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Monday, October 16, 2006

UN says Eritrea moving troops, tanks closer to Ethiopia

Also in the news: November 1, 2006 a day of protest against tyranny, difficult profession of journalist, US military consolidates Africa command, Internal opposition in a fray, troops briefly occupy Somali town, Somali president in Ethiopia , 'Why Are They Poor?' [PART 3]

November 1, 2006 a day of protest against tyranny (more on this below)
06/06/2005 Ethiopian police surrounded two university campuses in Addis Ababa as hundreds of students defied a government ban on demonstrations to protest undemocratic - one party rule in Ethiopia. "Enough is enough," yelled out students, "Get up, stand up - stand up for your flag." Chanted the students to the tune of legendary reggae singer Bob Marley

-KIL press release Oct 16
-Major Yoseph Yazew Press release Oct 15

Internal opposition in a fray
Indian Ocean Newsletter N° 1198 14/10/2006

While the leadership of the Coalition for Unity and Democracy Party (CUDP) in the Diaspora is paralysed by a deep internal crisis, the situation is no better for the opposition within Ethiopia itself. Two of its leaders still free, former members of the United Ethiopian Democratic Force (UEDF), are pulling in different directions.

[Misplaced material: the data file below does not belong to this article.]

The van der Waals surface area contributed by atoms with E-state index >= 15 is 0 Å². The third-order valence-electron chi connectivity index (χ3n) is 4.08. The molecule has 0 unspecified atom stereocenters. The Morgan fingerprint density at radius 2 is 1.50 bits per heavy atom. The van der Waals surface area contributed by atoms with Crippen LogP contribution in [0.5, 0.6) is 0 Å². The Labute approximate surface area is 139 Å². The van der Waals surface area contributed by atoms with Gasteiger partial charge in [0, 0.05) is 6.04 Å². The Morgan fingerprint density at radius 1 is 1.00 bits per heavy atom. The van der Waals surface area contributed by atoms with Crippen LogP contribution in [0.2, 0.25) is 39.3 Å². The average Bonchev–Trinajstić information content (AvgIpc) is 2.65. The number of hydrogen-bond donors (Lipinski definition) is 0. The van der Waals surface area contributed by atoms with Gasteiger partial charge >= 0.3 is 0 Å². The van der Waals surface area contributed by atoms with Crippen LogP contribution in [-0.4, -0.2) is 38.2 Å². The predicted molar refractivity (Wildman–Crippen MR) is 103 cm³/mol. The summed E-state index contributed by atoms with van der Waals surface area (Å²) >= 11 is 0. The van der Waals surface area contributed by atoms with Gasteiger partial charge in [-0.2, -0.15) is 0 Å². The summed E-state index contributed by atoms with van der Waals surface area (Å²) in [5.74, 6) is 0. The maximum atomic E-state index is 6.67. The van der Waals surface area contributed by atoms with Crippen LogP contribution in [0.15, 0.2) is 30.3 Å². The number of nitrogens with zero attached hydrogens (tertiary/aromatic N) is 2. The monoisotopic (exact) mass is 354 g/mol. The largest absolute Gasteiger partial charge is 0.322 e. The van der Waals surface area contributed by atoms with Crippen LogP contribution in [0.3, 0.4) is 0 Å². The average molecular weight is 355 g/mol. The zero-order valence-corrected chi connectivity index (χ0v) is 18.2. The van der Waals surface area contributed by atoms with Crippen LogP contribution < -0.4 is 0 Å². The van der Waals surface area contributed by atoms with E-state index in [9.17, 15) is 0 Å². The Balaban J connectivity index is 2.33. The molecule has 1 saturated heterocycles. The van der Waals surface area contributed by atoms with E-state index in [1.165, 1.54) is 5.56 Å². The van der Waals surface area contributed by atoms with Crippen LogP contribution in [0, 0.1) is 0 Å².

Merera Gudina of the Oromo National Congress (ONC) and Beyene Petros of the Southern Ethiopian People’s Democratic Coalition (SEPDC) no longer have the same political approach. According to sources close to the government, Merera Gudina has tried to persuade Beyene Petros to campaign with him to put the freeing of the imprisoned opposition leaders into a central place on the agenda of the new parliamentary session.

Beyene Petros and Bulcha Demeksa are believed not to have accepted to follow Merera Gudina on this path, whereas Lidetu Ayalew is reported to not even have been contacted. Since then, the Ethiopian government has stepped up the pressure on Merera Gudina, with measures including freezing his personal bank account. For their part, some EPRDF newspapers have accused Merera Gudina and several CUDP MPs who accepted to take up their seat in Parliament of having plotted to “disrupt the work of Parliament”.

However, according to a source close to Mereru Gudina, the latter’s disagreement with Beyene Petros broke out when the latter asked him to publish on behalf of the internal wing of the UEDF, a joint communiqué denouncing the Ethiopian People’s Revolutionary Party (EPRP, radical faction of the UEDF, influential among the Ethiopian Diaspora). Merera Gudina refused and Beyene Petros finally released the communiqué in the name of the SEPDC alone.

UN says Eritrea moving troops closer to Ethiopia

UNITED NATIONS, Oct 16 (Reuters) - The United Nations accused Eritrea on Monday of moving soldiers and tanks closer to Ethiopia in violation of a six-year-old peace agreement ending a border war between the two Horn of Africa neighbors.

Eritrea has moved some 1,500 troops and 14 tanks into a buffer zone set up along its border with Ethiopia, and has also taken over a U.N. checkpoint, U.N. chief spokesman Stephane Dujarric said.

Secretary-General Kofi Annan "urges the government of Eritrea to withdraw its troops from the zone immediately, and to cooperate with the United Nations in restoring the cease-fire arrangements," Dujarric said.(More...)